But you know what? That's not much of a public process. Bureaucrats will take input on rules, if offered, but nobody is getting stakeholders in the room to discuss matters to judge by the answers yesterday.
TYC formerly had a board whose meetings provided an automatic forum for discussion before rules were adopted. But now that the agency operates with a single Executive Director (read: the Decider), the Texas Register notice is apparently all the access the public gets.
Earlier this spring I noticed significant changes in TYC rules authorizing the recent exodus of hundreds of youth from TYC. The rule authorized TYC to waive drug treatment and other programming requirements, and reduced the amount of time a child must be discipline free before release from 90 to 30 days. The changes were published in the Texas Register but despite all the hype this spring, the agency received ZERO comments.
That doesn't mean nobody had opinions, though. When I posted about it on Grits, readers had more than 200 comments.
Do you read the Texas Register every week? Does anybody besides administrative lawyers and people looking for state contracts? Most Texans don't even know what it is. But after what Ms. Pope said I'm going to make it a regular stop. It's published every Friday. (See the righthand column of this page for current and past issues.)
In fact, I went and looked at the last few Texas Registers to see what additional rulemaking they'd already put through this "public" process. Two items popped up that were already approved, but I'll bet most employees at TYC, much less the press and the public, didn't know about them:
For starters, did anybody know TYC has already issued and closed an RFP to use contract care for kids aged 10-13? I sure didn't see that reported. But the Register revealed the following RFP with deadline of June 4:
That's a pretty big deal, don't you think, to get no more public notice than a Texas Register item? The contracts haven't been let as of this morning, and the TYC employee in charge of the RFP said he needed to ask the attorneys before he could tell me who and how many applicants gave proposals. I requested that information and a copy of the RFP, so I'll let you know more when I get it.
RFP#2007-31 To Provide for a Residential Program for Younger Offenders.
The Texas Youth Commission (TYC) is seeking proposals for a safe residential setting for male or female younger juvenile offenders who are between the ages of 10 through 13. The program should reflect as nearly as possible an environment that is developmentally appropriate to this age group. The program should be conducive to promoting positive behavioral changes in young juveniles. The program can be 48 beds or smaller located within the State of Texas.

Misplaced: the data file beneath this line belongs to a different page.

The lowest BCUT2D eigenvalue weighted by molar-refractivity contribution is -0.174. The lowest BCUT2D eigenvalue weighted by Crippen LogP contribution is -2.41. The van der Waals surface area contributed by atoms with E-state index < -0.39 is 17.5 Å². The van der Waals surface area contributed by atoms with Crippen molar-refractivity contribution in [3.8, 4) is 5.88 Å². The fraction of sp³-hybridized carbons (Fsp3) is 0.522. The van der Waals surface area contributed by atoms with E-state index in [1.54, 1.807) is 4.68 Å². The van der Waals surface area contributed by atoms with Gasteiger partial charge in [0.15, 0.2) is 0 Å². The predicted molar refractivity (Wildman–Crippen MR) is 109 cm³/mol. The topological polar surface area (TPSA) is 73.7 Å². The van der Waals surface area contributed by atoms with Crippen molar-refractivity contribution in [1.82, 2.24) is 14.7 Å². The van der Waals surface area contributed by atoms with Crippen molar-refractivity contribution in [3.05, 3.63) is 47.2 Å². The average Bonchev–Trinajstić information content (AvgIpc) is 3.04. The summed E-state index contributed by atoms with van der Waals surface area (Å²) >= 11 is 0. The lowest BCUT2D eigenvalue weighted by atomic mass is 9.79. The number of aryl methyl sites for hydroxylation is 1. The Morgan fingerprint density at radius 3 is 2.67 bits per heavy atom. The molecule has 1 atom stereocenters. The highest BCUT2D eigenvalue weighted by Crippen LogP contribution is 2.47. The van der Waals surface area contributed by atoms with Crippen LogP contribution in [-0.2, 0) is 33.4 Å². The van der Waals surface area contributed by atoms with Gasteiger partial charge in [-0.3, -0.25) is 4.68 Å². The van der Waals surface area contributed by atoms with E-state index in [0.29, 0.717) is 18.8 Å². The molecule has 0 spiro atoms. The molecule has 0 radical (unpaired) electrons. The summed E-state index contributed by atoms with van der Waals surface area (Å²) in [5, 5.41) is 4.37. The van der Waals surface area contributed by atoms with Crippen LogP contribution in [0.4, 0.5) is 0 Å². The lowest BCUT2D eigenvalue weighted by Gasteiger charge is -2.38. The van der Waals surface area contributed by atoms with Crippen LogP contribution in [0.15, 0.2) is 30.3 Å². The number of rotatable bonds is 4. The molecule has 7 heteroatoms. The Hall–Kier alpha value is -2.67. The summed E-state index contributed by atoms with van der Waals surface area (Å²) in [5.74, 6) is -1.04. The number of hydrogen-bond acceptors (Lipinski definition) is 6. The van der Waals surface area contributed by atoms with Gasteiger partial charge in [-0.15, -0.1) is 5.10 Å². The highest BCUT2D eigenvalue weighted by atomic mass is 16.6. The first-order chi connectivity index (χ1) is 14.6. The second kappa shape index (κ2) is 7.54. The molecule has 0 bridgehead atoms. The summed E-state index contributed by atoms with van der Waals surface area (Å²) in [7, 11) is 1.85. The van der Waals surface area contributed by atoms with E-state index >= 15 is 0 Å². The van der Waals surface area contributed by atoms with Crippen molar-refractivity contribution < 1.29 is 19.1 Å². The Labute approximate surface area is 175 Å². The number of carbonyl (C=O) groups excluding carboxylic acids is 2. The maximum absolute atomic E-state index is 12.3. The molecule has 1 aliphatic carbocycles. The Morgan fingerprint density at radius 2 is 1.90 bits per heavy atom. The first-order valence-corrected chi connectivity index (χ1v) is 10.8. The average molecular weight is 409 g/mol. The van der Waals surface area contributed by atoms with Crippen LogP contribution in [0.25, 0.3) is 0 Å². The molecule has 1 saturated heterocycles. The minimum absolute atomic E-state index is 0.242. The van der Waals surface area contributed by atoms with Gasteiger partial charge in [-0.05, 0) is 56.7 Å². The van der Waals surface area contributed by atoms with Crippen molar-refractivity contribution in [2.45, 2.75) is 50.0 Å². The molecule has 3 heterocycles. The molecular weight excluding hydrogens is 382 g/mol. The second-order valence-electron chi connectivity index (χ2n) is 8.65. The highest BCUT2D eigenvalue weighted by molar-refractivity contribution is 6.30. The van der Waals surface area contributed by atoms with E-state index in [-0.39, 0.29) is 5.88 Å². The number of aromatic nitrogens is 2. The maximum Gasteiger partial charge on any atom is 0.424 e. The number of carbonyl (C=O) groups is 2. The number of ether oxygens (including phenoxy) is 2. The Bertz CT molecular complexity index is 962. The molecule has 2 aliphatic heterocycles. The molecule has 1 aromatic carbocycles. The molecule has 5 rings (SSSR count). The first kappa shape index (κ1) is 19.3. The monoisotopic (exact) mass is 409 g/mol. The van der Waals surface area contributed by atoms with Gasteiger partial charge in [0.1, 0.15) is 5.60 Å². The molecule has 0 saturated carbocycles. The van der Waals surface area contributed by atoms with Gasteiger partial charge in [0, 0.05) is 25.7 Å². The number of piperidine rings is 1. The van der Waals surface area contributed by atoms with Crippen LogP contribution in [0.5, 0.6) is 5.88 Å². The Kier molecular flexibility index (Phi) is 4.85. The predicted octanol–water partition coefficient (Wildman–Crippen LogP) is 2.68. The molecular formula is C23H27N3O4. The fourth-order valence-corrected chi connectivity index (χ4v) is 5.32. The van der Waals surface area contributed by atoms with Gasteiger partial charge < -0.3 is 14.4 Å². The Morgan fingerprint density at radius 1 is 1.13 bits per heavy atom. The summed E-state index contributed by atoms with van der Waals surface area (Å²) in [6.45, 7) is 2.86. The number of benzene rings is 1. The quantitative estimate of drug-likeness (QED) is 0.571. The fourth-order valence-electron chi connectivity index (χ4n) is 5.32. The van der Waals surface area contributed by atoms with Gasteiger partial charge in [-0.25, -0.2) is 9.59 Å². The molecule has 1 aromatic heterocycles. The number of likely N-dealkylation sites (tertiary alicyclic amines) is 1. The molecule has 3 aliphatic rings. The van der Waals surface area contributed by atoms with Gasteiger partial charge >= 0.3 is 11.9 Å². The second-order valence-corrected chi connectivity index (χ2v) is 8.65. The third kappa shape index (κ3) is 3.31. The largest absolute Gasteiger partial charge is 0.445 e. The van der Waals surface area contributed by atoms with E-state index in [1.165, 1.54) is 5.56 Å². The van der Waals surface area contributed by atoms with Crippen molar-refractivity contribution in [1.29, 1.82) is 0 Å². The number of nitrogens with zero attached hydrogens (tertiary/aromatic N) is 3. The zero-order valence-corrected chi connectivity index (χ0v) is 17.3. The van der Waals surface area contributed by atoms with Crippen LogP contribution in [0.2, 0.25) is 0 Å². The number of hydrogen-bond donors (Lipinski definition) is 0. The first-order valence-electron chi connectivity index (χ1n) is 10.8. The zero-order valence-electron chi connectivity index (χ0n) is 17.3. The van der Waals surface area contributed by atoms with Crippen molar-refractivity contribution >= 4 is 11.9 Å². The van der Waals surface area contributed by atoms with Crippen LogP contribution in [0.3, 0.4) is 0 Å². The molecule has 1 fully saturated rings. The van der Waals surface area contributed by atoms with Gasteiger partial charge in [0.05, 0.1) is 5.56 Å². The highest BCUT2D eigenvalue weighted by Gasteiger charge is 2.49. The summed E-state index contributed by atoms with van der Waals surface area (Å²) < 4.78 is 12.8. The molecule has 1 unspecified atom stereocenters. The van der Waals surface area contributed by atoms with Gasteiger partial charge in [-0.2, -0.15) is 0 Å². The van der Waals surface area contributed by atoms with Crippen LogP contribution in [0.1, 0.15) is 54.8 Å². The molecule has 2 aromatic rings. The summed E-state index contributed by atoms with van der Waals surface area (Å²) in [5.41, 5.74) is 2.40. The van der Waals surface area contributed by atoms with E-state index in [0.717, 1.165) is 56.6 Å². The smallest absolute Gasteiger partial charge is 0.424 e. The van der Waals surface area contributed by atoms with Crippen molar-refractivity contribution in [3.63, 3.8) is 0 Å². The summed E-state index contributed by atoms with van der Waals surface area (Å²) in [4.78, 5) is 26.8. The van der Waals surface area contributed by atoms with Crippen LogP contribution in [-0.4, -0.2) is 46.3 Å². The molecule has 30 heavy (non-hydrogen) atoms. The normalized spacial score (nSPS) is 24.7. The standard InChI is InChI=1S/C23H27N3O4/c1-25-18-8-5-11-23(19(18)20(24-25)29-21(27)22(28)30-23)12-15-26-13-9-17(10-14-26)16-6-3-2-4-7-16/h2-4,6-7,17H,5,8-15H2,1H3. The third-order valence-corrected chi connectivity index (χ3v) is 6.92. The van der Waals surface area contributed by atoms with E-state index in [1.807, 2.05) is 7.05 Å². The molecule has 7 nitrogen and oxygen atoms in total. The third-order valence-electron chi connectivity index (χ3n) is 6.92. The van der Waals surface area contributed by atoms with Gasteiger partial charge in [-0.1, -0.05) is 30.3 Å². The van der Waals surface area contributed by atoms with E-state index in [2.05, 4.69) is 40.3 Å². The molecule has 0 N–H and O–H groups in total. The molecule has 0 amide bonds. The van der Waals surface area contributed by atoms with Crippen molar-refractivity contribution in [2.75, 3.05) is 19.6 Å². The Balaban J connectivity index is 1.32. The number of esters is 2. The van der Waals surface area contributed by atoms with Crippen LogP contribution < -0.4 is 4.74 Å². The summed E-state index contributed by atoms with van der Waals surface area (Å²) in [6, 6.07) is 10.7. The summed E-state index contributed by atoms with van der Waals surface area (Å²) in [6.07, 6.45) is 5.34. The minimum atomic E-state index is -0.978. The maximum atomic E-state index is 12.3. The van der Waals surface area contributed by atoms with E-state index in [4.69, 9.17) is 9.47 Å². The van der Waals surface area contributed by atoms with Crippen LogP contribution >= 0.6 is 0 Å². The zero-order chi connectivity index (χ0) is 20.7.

Eligible applicants include corporations, private non-profit agencies, private for-profit agencies, or individuals. The TYC encourages historically underutilized businesses (HUBs) to respond to this request for proposal. Proposals must be received no later than 5:00 p.m. Central Daylight Time on June 4, 2007.
Proposals will be evaluated and selected based on the description of services, applicant's qualifications and past experience, reasonableness and competitiveness of cost and resources, and applicant's demonstrated ability to commence services on or after July 1, 2007 and before October 31, 2007.
More than one contract may be awarded. ...
The closing date for receipt of proposals is 5:00 p.m. Central Daylight Time on June 4, 2007.
Another new rule adopted on an "emergency" basis certainly is a positive one, but again I doubt it's the case that nobody really cares about it, as the lack of comments mentioned in the Register would suggest. The rule re-opens records about abuse and complaints at TYC facilities to their previous status. While he was conservator, Jay Kimbrough decided to close the records media outlets like the Texas Observer and the Dallas Morning News had used to break the story of sex allegations at the West Texas state school. This rule formally reverses that decision, which was changed in a new state law. See the new rule on such records here.Though some things I heard yesterday encouraged me, this question of an opaque decisionmaking process inevitably will damage the good work they're trying to do - when agencies exclude stakeholders in rulemaking, the result is usually a screwed up decision.
At a minimum I'd like to see TYC publish all proposed rule changes on its own website and give email notice to employees and stakeholders, as well as in the Register. On big stuff like moving young kids to contract care, a press release would be nice. The Texas Register CANNOT be the main communication vehicle between the agency, its employees and the public about major changes at TYC.